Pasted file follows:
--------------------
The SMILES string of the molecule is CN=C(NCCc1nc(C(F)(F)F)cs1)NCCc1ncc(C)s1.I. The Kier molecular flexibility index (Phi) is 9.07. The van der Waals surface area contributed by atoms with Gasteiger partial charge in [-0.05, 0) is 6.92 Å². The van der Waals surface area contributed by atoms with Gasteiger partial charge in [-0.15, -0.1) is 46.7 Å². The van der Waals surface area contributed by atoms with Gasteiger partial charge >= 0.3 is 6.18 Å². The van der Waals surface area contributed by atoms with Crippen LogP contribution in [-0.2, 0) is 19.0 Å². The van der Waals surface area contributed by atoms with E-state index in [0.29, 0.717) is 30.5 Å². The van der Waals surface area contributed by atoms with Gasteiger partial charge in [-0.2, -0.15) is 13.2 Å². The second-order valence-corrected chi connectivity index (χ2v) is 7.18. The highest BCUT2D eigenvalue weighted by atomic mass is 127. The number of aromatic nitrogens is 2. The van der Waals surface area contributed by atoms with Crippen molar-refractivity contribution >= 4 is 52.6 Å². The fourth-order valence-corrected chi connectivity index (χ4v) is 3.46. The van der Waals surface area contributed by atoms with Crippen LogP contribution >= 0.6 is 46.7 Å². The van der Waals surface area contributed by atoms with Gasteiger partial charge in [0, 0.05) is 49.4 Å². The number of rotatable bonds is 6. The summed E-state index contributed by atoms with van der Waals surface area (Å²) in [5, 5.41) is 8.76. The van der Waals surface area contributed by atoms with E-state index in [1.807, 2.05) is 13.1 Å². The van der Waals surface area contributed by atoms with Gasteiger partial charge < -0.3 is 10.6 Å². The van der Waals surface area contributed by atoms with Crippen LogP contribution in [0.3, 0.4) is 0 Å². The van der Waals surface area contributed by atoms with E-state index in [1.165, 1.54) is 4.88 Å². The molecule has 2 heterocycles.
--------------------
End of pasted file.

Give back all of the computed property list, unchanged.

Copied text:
The SMILES string of the molecule is CN=C(NCCc1nc(C(F)(F)F)cs1)NCCc1ncc(C)s1.I. The Kier molecular flexibility index (Phi) is 9.07. The van der Waals surface area contributed by atoms with Gasteiger partial charge in [-0.05, 0) is 6.92 Å². The van der Waals surface area contributed by atoms with Gasteiger partial charge in [-0.15, -0.1) is 46.7 Å². The van der Waals surface area contributed by atoms with Gasteiger partial charge >= 0.3 is 6.18 Å². The van der Waals surface area contributed by atoms with Crippen LogP contribution in [-0.2, 0) is 19.0 Å². The van der Waals surface area contributed by atoms with E-state index in [0.29, 0.717) is 30.5 Å². The van der Waals surface area contributed by atoms with Gasteiger partial charge in [-0.2, -0.15) is 13.2 Å². The second-order valence-corrected chi connectivity index (χ2v) is 7.18. The highest BCUT2D eigenvalue weighted by atomic mass is 127. The number of aromatic nitrogens is 2. The van der Waals surface area contributed by atoms with Crippen molar-refractivity contribution >= 4 is 52.6 Å². The fourth-order valence-corrected chi connectivity index (χ4v) is 3.46. The van der Waals surface area contributed by atoms with Crippen LogP contribution >= 0.6 is 46.7 Å². The van der Waals surface area contributed by atoms with Gasteiger partial charge in [0, 0.05) is 49.4 Å². The number of rotatable bonds is 6. The summed E-state index contributed by atoms with van der Waals surface area (Å²) in [5, 5.41) is 8.76. The van der Waals surface area contributed by atoms with E-state index in [1.807, 2.05) is 13.1 Å². The van der Waals surface area contributed by atoms with Gasteiger partial charge < -0.3 is 10.6 Å². The van der Waals surface area contributed by atoms with Crippen LogP contribution in [0.3, 0.4) is 0 Å². The van der Waals surface area contributed by atoms with E-state index in [1.165, 1.54) is 4.88 Å². The molecule has 2 heterocycles.